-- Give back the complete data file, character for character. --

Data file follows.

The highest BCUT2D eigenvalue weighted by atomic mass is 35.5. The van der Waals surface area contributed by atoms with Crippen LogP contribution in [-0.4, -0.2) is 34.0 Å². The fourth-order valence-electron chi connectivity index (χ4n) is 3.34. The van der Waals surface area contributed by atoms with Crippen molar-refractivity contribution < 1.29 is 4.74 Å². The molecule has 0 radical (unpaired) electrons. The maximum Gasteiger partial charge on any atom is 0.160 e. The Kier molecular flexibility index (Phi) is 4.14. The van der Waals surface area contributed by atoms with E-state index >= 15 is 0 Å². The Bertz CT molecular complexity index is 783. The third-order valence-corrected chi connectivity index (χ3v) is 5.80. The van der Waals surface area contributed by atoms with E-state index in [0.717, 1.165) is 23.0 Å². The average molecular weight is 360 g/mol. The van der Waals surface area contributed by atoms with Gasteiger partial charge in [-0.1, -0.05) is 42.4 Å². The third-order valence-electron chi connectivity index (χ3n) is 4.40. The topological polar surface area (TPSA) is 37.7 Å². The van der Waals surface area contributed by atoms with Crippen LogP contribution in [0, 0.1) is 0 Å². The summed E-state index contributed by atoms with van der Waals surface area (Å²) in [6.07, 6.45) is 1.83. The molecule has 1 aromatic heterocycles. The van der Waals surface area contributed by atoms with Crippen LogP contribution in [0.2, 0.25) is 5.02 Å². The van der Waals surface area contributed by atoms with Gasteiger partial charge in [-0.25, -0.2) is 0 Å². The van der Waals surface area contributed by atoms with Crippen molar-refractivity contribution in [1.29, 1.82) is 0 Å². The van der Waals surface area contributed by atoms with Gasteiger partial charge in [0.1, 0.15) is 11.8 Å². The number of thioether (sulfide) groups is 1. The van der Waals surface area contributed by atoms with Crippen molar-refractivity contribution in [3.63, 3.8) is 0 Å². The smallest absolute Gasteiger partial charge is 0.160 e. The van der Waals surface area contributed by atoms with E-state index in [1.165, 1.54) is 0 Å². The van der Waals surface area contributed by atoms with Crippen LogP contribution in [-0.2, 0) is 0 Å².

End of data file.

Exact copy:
The highest BCUT2D eigenvalue weighted by atomic mass is 35.5. The van der Waals surface area contributed by atoms with Crippen LogP contribution in [-0.4, -0.2) is 34.0 Å². The fourth-order valence-electron chi connectivity index (χ4n) is 3.34. The van der Waals surface area contributed by atoms with Crippen molar-refractivity contribution < 1.29 is 4.74 Å². The molecule has 0 radical (unpaired) electrons. The maximum Gasteiger partial charge on any atom is 0.160 e. The Kier molecular flexibility index (Phi) is 4.14. The van der Waals surface area contributed by atoms with E-state index >= 15 is 0 Å². The Bertz CT molecular complexity index is 783. The third-order valence-corrected chi connectivity index (χ3v) is 5.80. The van der Waals surface area contributed by atoms with E-state index in [0.717, 1.165) is 23.0 Å². The average molecular weight is 360 g/mol. The van der Waals surface area contributed by atoms with Gasteiger partial charge in [-0.1, -0.05) is 42.4 Å². The third-order valence-electron chi connectivity index (χ3n) is 4.40. The topological polar surface area (TPSA) is 37.7 Å². The van der Waals surface area contributed by atoms with Crippen LogP contribution in [0, 0.1) is 0 Å². The summed E-state index contributed by atoms with van der Waals surface area (Å²) in [6.07, 6.45) is 1.83. The molecule has 1 aromatic heterocycles. The van der Waals surface area contributed by atoms with Crippen LogP contribution in [0.2, 0.25) is 5.02 Å². The van der Waals surface area contributed by atoms with Gasteiger partial charge in [-0.25, -0.2) is 0 Å². The van der Waals surface area contributed by atoms with Crippen molar-refractivity contribution in [1.29, 1.82) is 0 Å². The van der Waals surface area contributed by atoms with Gasteiger partial charge in [0.1, 0.15) is 11.8 Å². The number of thioether (sulfide) groups is 1. The van der Waals surface area contributed by atoms with Crippen molar-refractivity contribution in [3.63, 3.8) is 0 Å². The smallest absolute Gasteiger partial charge is 0.160 e. The van der Waals surface area contributed by atoms with E-state index in [1.165, 1.54) is 0 Å². The van der Waals surface area contributed by atoms with Crippen LogP contribution in [-0.2, 0) is 0 Å².